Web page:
The best indicator of what we think and what we do is what the people around us think and do. We tend to conform to the opinions and behaviors of those around us and this effect extends out to three degrees of relationships. So not only our friends’ friends, influence us deeply, but their friends too—people that we don’t even know—affect what we think.

Confirming Our Priors

Clearly, the way we tend to self-sort ourselves into homophilic, homogeneous groups shapes how we perceive what we see and hear, but it will also affect how we access information. When a team of researchers at MIT looked into how we share information—and misinformation—with those around us. What they found was troubling.

When we’re surrounded by people who think like us, we share information more freely because we don’t expect to be rebuked. We’re also less likely to check our facts, because we know that those we are sharing the item with will be less likely to inspect it themselves. So when we’re in a filter bubble, we not only share more, we’re also more likely to share things that are not true. Greater polarization leads to greater misinformation.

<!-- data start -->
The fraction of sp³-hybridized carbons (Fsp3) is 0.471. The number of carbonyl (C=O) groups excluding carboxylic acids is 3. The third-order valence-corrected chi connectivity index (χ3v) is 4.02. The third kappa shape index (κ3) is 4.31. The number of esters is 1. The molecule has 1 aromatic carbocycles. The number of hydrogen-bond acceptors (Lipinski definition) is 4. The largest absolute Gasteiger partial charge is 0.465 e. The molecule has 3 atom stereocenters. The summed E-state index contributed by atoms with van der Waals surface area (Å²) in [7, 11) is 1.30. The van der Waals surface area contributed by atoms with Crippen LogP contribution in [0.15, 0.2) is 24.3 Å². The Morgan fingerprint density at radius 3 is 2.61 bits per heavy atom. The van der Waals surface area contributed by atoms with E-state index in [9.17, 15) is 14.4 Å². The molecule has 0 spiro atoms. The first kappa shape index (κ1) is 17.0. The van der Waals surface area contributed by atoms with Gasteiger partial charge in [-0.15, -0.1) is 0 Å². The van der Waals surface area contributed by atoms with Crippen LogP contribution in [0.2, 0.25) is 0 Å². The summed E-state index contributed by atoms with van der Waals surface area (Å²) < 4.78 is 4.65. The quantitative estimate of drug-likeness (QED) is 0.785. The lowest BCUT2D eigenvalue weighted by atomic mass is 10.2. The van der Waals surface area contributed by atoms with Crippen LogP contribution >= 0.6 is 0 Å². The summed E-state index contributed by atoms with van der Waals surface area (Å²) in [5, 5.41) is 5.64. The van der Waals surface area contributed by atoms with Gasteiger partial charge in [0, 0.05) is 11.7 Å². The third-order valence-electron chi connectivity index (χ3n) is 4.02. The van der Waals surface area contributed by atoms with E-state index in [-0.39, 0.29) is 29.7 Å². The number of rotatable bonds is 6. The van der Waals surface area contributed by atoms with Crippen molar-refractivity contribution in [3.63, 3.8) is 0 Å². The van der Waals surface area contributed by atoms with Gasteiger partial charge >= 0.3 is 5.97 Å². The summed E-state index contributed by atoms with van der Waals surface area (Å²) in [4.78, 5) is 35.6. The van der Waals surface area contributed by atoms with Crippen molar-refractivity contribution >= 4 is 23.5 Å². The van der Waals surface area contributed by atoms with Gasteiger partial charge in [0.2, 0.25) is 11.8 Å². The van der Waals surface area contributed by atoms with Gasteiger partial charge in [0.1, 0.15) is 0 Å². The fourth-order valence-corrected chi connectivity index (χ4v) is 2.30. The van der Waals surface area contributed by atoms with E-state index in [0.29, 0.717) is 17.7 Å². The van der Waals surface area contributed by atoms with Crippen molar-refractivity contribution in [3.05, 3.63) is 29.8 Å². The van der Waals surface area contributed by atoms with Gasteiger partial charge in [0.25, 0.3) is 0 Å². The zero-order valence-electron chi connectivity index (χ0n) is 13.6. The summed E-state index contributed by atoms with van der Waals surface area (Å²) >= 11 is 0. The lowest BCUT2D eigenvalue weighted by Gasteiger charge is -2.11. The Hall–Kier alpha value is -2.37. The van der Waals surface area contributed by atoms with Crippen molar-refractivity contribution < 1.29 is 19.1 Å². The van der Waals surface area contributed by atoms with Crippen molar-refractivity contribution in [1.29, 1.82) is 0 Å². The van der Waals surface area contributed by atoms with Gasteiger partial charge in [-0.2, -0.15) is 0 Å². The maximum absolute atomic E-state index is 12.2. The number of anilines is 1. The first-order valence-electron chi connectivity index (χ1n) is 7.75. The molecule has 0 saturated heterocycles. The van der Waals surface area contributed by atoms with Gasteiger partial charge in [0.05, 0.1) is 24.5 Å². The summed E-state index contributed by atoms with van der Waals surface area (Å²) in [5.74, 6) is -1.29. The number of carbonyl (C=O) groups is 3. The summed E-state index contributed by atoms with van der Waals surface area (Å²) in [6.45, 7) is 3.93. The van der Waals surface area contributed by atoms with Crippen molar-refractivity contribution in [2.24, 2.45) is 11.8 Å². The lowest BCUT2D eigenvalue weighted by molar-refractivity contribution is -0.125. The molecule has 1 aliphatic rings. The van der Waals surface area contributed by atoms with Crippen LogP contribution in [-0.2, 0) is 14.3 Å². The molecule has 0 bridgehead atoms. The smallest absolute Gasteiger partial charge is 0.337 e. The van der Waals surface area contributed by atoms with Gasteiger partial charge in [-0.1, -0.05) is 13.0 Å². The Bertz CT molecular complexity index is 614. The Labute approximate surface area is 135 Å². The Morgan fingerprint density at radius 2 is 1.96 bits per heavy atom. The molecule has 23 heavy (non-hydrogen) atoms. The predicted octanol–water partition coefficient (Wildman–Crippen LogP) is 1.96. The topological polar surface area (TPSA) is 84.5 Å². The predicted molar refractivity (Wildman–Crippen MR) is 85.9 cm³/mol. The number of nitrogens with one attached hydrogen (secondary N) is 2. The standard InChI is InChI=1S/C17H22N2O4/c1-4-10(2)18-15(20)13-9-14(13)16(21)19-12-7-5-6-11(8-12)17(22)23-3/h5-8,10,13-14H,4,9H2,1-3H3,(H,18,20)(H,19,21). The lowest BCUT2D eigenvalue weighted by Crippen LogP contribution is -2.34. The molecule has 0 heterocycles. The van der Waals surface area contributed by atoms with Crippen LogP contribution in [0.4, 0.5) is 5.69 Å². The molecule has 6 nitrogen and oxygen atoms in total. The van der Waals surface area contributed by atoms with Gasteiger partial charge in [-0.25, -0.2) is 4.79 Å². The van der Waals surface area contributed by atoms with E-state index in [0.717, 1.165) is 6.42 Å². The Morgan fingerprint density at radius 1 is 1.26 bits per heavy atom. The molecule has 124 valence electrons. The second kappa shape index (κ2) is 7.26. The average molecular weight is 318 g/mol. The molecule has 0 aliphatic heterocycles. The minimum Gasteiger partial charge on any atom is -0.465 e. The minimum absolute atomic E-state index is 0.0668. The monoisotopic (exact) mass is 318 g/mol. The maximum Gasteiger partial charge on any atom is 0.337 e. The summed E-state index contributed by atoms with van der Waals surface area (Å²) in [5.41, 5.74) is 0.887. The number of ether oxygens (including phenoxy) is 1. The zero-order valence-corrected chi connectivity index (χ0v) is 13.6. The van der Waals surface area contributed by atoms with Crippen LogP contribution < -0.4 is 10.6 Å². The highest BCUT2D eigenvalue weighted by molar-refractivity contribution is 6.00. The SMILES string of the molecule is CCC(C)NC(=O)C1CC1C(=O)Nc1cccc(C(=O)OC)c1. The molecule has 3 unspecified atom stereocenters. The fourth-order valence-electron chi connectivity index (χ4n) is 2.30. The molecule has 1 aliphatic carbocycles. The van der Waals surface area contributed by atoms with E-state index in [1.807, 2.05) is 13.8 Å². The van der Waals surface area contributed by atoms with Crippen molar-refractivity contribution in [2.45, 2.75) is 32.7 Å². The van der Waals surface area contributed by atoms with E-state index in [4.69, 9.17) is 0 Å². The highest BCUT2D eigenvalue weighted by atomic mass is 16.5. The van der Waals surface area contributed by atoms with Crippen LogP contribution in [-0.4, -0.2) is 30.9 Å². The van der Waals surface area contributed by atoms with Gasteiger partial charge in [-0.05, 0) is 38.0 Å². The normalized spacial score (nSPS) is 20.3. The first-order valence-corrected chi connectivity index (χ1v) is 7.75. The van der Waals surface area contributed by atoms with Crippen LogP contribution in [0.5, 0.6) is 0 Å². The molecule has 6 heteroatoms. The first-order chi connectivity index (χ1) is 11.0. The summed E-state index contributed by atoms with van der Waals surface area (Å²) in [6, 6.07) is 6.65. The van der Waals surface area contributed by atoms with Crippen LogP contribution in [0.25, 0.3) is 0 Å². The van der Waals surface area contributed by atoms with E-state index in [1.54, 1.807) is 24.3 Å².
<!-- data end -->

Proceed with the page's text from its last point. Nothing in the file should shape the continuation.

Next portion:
We’re prone to think of our brains as biological forms of computers that take in and analyze data leading to rational conclusions. That’s not true. We tend to seize upon the most easily available information, rather than the most reliable sources. We then seek out information that confirms those beliefs and reject evidence that contradicts existing paradigms.

That’s the glitch in our mental machinery that Madoff, Holmes and Sorokin exploited. The investors in Madoff’s funds felt privileged to be allowed into an exclusive investment. Theranos board members thought they were building a better future. Sorokin made those around her feel like they had access to an aristocracy of sorts.

These weren’t mere notions or passing thoughts, but assertions of identity, which is why the shills were so eager to advocate for—and actively protect—their swindlers.

Making Allowances For The Glitches In Our Mental Machinery